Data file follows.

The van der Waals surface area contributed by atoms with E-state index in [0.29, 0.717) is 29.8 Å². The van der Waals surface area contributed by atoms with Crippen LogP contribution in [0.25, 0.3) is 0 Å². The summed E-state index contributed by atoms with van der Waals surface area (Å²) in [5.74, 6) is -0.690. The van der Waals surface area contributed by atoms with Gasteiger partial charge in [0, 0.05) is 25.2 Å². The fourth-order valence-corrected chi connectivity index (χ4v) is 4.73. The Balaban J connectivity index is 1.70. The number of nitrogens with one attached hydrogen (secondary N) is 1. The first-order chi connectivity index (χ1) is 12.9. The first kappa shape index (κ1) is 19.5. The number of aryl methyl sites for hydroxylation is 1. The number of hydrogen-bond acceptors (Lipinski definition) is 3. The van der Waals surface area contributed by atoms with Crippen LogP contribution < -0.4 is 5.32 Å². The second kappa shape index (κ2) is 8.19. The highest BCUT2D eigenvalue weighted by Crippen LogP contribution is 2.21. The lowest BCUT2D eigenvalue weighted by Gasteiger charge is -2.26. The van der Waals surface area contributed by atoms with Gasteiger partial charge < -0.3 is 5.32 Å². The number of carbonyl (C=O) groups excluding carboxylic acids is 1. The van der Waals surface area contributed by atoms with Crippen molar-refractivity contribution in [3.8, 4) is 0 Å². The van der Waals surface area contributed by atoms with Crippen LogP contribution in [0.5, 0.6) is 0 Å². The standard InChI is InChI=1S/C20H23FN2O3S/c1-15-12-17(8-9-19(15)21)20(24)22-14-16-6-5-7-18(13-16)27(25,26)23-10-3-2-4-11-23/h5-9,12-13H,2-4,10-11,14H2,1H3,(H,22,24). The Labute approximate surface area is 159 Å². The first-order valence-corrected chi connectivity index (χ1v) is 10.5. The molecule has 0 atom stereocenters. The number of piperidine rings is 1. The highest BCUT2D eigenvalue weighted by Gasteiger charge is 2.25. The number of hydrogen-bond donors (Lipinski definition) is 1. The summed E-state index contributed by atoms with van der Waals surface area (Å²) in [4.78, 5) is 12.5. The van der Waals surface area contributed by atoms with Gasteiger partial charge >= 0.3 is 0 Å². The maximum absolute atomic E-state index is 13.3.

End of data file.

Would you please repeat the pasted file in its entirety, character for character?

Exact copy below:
The van der Waals surface area contributed by atoms with E-state index in [0.29, 0.717) is 29.8 Å². The van der Waals surface area contributed by atoms with Crippen LogP contribution in [0.25, 0.3) is 0 Å². The summed E-state index contributed by atoms with van der Waals surface area (Å²) in [5.74, 6) is -0.690. The van der Waals surface area contributed by atoms with Gasteiger partial charge in [0, 0.05) is 25.2 Å². The fourth-order valence-corrected chi connectivity index (χ4v) is 4.73. The Balaban J connectivity index is 1.70. The number of nitrogens with one attached hydrogen (secondary N) is 1. The first-order chi connectivity index (χ1) is 12.9. The first kappa shape index (κ1) is 19.5. The number of aryl methyl sites for hydroxylation is 1. The number of hydrogen-bond acceptors (Lipinski definition) is 3. The van der Waals surface area contributed by atoms with Crippen LogP contribution < -0.4 is 5.32 Å². The second kappa shape index (κ2) is 8.19. The highest BCUT2D eigenvalue weighted by Crippen LogP contribution is 2.21. The lowest BCUT2D eigenvalue weighted by Gasteiger charge is -2.26. The van der Waals surface area contributed by atoms with Gasteiger partial charge < -0.3 is 5.32 Å². The number of carbonyl (C=O) groups excluding carboxylic acids is 1. The van der Waals surface area contributed by atoms with Crippen molar-refractivity contribution in [3.8, 4) is 0 Å². The van der Waals surface area contributed by atoms with Crippen LogP contribution in [0.5, 0.6) is 0 Å². The standard InChI is InChI=1S/C20H23FN2O3S/c1-15-12-17(8-9-19(15)21)20(24)22-14-16-6-5-7-18(13-16)27(25,26)23-10-3-2-4-11-23/h5-9,12-13H,2-4,10-11,14H2,1H3,(H,22,24). The Labute approximate surface area is 159 Å². The first-order valence-corrected chi connectivity index (χ1v) is 10.5. The molecule has 0 atom stereocenters. The number of piperidine rings is 1. The highest BCUT2D eigenvalue weighted by Gasteiger charge is 2.25. The number of hydrogen-bond donors (Lipinski definition) is 1. The summed E-state index contributed by atoms with van der Waals surface area (Å²) in [4.78, 5) is 12.5. The van der Waals surface area contributed by atoms with Gasteiger partial charge >= 0.3 is 0 Å². The maximum absolute atomic E-state index is 13.3.